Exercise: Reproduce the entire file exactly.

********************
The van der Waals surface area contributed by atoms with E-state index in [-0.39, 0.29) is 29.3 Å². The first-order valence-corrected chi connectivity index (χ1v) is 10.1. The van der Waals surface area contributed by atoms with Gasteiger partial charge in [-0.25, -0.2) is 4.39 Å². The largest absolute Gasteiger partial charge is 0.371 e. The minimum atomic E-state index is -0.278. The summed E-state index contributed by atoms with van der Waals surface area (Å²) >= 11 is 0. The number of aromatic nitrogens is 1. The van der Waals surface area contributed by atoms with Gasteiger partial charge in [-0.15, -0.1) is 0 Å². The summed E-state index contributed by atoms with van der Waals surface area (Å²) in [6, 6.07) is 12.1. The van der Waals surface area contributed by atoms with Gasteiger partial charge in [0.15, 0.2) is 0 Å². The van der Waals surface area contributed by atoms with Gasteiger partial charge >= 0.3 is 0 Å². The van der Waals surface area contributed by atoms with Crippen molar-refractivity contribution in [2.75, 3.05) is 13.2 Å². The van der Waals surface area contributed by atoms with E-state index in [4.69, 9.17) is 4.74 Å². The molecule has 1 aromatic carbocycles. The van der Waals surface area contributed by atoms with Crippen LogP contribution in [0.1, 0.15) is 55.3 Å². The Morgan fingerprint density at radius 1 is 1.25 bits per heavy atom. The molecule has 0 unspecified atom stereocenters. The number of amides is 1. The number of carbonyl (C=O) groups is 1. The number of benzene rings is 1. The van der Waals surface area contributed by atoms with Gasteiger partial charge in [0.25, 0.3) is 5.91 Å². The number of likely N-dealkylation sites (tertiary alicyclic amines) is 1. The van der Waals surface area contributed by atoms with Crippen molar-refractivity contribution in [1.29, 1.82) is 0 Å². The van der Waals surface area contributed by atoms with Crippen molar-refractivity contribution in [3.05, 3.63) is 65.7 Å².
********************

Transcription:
The van der Waals surface area contributed by atoms with E-state index in [-0.39, 0.29) is 29.3 Å². The first-order valence-corrected chi connectivity index (χ1v) is 10.1. The van der Waals surface area contributed by atoms with Gasteiger partial charge in [-0.25, -0.2) is 4.39 Å². The largest absolute Gasteiger partial charge is 0.371 e. The minimum atomic E-state index is -0.278. The summed E-state index contributed by atoms with van der Waals surface area (Å²) >= 11 is 0. The number of aromatic nitrogens is 1. The van der Waals surface area contributed by atoms with Gasteiger partial charge in [-0.15, -0.1) is 0 Å². The summed E-state index contributed by atoms with van der Waals surface area (Å²) in [6, 6.07) is 12.1. The van der Waals surface area contributed by atoms with Gasteiger partial charge in [0.15, 0.2) is 0 Å². The van der Waals surface area contributed by atoms with Gasteiger partial charge >= 0.3 is 0 Å². The van der Waals surface area contributed by atoms with Crippen molar-refractivity contribution in [2.75, 3.05) is 13.2 Å². The van der Waals surface area contributed by atoms with E-state index in [4.69, 9.17) is 4.74 Å². The molecule has 1 aromatic carbocycles. The van der Waals surface area contributed by atoms with Crippen LogP contribution in [0.1, 0.15) is 55.3 Å². The Morgan fingerprint density at radius 1 is 1.25 bits per heavy atom. The molecule has 0 unspecified atom stereocenters. The number of amides is 1. The number of carbonyl (C=O) groups is 1. The number of benzene rings is 1. The van der Waals surface area contributed by atoms with Gasteiger partial charge in [0.25, 0.3) is 5.91 Å². The number of likely N-dealkylation sites (tertiary alicyclic amines) is 1. The van der Waals surface area contributed by atoms with Crippen molar-refractivity contribution in [1.29, 1.82) is 0 Å². The van der Waals surface area contributed by atoms with Crippen molar-refractivity contribution in [3.05, 3.63) is 65.7 Å².